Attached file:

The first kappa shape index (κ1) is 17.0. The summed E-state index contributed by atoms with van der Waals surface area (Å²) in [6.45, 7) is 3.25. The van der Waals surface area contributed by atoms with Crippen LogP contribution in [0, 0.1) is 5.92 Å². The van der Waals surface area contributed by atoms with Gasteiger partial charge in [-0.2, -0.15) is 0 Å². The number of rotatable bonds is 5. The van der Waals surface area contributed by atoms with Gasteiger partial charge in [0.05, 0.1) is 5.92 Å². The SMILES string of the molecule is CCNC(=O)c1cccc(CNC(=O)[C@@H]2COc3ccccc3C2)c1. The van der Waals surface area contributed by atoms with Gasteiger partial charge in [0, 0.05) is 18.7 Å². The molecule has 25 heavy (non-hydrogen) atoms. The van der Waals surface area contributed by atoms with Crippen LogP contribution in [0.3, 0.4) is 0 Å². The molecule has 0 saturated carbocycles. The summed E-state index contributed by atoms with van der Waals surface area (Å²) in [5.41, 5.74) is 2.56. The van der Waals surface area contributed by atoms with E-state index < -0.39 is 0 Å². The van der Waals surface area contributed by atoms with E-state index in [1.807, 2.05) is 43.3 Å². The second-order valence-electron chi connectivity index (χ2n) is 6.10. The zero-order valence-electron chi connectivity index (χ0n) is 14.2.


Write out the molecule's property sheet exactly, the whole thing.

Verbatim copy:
The first kappa shape index (κ1) is 17.0. The summed E-state index contributed by atoms with van der Waals surface area (Å²) in [6.45, 7) is 3.25. The van der Waals surface area contributed by atoms with Crippen LogP contribution in [0, 0.1) is 5.92 Å². The van der Waals surface area contributed by atoms with Gasteiger partial charge in [-0.2, -0.15) is 0 Å². The number of rotatable bonds is 5. The van der Waals surface area contributed by atoms with Gasteiger partial charge in [0.05, 0.1) is 5.92 Å². The SMILES string of the molecule is CCNC(=O)c1cccc(CNC(=O)[C@@H]2COc3ccccc3C2)c1. The van der Waals surface area contributed by atoms with Gasteiger partial charge in [0, 0.05) is 18.7 Å². The molecule has 25 heavy (non-hydrogen) atoms. The van der Waals surface area contributed by atoms with Crippen LogP contribution in [0.3, 0.4) is 0 Å². The molecule has 0 saturated carbocycles. The summed E-state index contributed by atoms with van der Waals surface area (Å²) in [5.41, 5.74) is 2.56. The van der Waals surface area contributed by atoms with E-state index < -0.39 is 0 Å². The van der Waals surface area contributed by atoms with E-state index in [1.807, 2.05) is 43.3 Å². The second-order valence-electron chi connectivity index (χ2n) is 6.10. The zero-order valence-electron chi connectivity index (χ0n) is 14.2.